Cisco Secure Access Control Server

Cisco's deployment of the AAA server platform comes in two variants. One is implemented in software, which is available for both Windows and UNIX platforms, named Cisco Secure Access Control Server (ACS).

The other type of ACS is a highly scalable hardware platform called Cisco Secure Access Control Server Solution Engine. It feeds authentication, authorization, and accounting data from a centralized RADIUS or TACACS+ protocol. The hardware engine helps to ensure enforcement of assigned policies by allowing network administrators to control the following:

  • Who can log into the network

  • The privileges each user has in the network

  • Recorded security audit or account billing information

  • Access and command controls that are enabled for each configuration's administrator

The hardware engine has the following specifications:

  • CPU: Intel Pentium 4 3.2 GHz

  • Memory: 1GB of RAM

  • Hard Drive: 80GB of free disk space

  • Network: Two built-in 10/100 Ethernet controllers and floppy disk drive

Cisco Secure User Registration Tool

Cisco User Registration Tool (URT) is a dynamic authorization and policy control tool that manages access to LAN resources by splitting user traffic through VLANs. It provides an increased LAN security by identifying and authenticating users as they start accessing the network. Cisco URT associates users to the network resources they are authorized to use by dynamically assigning them to their appropriate VLAN. Cisco URT can monitor and manage user identification, locations, and access times and allow users to be mobile throughout the organization and securely access their resources and services from any available network port.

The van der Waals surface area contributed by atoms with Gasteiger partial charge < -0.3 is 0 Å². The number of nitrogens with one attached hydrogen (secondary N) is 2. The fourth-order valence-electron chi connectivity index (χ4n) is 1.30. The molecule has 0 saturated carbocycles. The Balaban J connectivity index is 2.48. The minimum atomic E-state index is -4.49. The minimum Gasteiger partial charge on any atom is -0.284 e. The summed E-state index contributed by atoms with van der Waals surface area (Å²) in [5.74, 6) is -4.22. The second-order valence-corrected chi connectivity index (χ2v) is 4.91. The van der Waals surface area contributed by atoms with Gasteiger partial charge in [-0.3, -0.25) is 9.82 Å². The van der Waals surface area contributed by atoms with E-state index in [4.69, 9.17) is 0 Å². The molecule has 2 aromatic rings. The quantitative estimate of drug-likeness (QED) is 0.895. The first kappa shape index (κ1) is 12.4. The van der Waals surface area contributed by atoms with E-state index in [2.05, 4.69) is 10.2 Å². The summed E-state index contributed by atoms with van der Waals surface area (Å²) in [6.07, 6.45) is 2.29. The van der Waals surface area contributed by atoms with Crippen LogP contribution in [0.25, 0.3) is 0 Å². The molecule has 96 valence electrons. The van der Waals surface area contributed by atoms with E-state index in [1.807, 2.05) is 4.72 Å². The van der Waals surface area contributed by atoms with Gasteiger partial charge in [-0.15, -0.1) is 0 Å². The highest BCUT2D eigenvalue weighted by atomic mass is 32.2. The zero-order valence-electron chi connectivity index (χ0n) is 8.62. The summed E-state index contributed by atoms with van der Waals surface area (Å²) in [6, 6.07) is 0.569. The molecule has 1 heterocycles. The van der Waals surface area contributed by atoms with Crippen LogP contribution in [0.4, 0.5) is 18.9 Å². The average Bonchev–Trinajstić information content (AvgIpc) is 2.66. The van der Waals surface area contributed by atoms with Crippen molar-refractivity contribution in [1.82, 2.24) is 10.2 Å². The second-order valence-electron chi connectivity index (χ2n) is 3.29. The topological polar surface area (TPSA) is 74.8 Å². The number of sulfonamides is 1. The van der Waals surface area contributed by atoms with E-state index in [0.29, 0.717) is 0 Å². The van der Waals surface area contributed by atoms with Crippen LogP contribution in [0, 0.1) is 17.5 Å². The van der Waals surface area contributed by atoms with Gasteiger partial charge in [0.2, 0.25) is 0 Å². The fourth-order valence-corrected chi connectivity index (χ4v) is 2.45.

From version 2.5 and upward, URT introduces a web front-end client and RADIUS-based back-end authentication infrastructure, making it suitable for an extended range of customer network sizes and applications. The administration server of URT is available for a range of Windows servers, while the front-end client software is available for Windows, Linux, and MacOS platforms.

To get a better understanding of how AAA methodology works in practice, take a look at Figure 2-1. Here, clients connect to an ISP using a dial-up or similar method. The NAS server requests authentication credentials from users and passes it to the RADIUS/ TACACS+ ACS server. After successful authorization, the NAS equipment grants the clients access to the network resources. If accounting functionality has been enabled, the NAS equipment would send all necessary details to the ACS accounting server to monitor the clients' network usage.

image from book
Figure 2-1: Typical AAA network security configuration

Hacking Exposed Cisco Networks
Hacking Exposed Cisco Networks: Cisco Security Secrets & Solutions
ISBN: 0072259175
EAN: 2147483647
Year: 2005
Pages: 117